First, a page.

Greg Girard/Contact Press Images

A celebration of National Day, Pyongyang, North Korea, 1995

A “Reader’s Guide” accompanying the paperback edition of Adam Johnson’s much-acclaimed, Pulitzer Prize–winning novel might suggest that the book is about North Korea. In an interview with his editor, David Ebershoff, Johnson mentions the vast amount of research he has done on that country, the books read, the people interviewed, and how much of his story is drawn from facts. Added to the interview is a list of suggested topics for discussion, presumably aimed at college students, including the following: “How should the rest of the world respond to the violence and tyranny of present-day North Korea? Do we have a moral obligation to intervene?” This seems an odd way to approach a work of fiction.

In fact, The Orphan Master’s Son is no more about North Korea than The Merchant of Venice is about Venice under the doges. North Korea is the setting for an imaginary story about a man who gradually, though always dramatically, discovers his own humanity in a state that does everything to suppress it.

Two human qualities that any totalitarian system will attempt to stamp out are doubt and personal intimacy, for both threaten the total control of individuals by the state. Such a system not only strives to be in command of individual lives—everything from the work people do to the relationships they form—but the way reality, past, present, and future, is to be publicly, and as far as possible even privately, perceived. To express any hint of skepticism about the official truth promoted by state propaganda is to put that whole enterprise at risk, and must therefore be punished without mercy. Intimacy, or indeed any emotional attachment to other human beings apart from loyalty to the state and its rulers, must be rooted out for the same reason. That is why children are encouraged to inform on their parents.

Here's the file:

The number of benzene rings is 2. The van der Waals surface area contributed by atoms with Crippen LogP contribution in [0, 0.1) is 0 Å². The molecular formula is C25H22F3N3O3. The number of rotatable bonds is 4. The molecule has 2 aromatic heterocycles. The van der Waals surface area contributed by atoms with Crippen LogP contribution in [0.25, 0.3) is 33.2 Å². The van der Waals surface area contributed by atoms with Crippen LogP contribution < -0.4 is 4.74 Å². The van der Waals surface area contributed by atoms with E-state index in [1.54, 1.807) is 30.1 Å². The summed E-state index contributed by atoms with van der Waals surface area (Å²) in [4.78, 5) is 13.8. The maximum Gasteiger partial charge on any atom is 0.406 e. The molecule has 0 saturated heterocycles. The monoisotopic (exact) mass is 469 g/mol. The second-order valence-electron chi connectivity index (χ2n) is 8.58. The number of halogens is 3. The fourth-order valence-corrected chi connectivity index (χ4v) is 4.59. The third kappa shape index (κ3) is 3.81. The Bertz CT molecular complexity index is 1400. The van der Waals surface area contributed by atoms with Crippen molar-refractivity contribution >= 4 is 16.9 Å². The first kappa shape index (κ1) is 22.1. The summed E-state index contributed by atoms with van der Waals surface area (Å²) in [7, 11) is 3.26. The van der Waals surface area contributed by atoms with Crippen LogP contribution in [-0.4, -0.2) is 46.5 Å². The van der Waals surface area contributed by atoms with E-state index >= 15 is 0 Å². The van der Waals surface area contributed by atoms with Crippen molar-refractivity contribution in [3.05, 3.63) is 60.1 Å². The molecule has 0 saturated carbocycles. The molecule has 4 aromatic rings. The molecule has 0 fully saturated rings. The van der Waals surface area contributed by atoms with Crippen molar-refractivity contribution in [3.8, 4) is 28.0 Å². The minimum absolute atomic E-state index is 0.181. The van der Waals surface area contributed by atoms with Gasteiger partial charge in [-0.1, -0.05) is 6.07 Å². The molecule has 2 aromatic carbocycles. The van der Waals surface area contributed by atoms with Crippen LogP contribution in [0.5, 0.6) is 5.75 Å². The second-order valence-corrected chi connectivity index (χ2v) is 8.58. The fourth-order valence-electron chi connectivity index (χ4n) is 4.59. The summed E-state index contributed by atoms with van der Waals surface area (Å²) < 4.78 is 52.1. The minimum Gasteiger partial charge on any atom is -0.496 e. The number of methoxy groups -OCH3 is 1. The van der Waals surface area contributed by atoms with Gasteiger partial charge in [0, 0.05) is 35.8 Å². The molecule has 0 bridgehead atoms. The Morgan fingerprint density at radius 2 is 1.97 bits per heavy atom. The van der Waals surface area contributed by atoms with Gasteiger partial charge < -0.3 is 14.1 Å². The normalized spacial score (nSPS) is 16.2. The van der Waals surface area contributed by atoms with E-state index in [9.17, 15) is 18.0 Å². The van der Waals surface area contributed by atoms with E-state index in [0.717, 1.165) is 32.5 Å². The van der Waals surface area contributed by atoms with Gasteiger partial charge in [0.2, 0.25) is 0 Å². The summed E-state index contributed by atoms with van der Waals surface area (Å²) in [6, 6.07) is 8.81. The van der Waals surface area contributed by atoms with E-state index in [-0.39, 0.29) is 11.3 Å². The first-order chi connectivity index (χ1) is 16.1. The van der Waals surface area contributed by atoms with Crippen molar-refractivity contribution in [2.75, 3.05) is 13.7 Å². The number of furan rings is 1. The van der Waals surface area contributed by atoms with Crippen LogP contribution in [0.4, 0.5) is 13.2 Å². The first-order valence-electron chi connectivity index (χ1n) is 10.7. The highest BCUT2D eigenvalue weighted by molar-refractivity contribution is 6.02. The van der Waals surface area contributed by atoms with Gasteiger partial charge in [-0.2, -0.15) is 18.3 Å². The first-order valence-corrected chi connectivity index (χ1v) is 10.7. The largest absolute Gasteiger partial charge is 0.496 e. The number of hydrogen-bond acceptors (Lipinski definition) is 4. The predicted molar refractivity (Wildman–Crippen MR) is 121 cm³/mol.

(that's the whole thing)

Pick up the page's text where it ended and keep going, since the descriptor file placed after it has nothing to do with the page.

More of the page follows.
The effect on human beings is to stunt their capacity for emotional or intellectual development, to turn them into grotesque human bonsai. Václav Havel called this “living within the lie.” If the rulers claim that black is white, everyone must pretend that black is indeed white, thus producing a state of collective madness, or pretended madness; and the distinction may not always be so clear.

The state of unreality affects the rulers as much as the ruled, though not always in the same way. If the ruler really believes his own propaganda, that he is the greatest genius/war hero/artist/holy man who ever lived, then he must be insane. But even if he doesn’t believe it for a minute, he cannot afford to show doubt any more than his subjects, and he has to live within the lie as well. And since the absolute ruler’s control can never be total enough, he is in a constant state of anxiety. No one can be trusted and so intimacy becomes impossible for him too. This is why despotic figures so often appear to suffer from stomach cramps and other malfunctions of the nervous system.1 Hitler needed an army of doctors, as did Mao. Himmler’s intolerable cramps could be relieved only by the manipulations of his Estonian masseur, who consequently became almost as powerful in the Reichsführer’s court as his astrologer.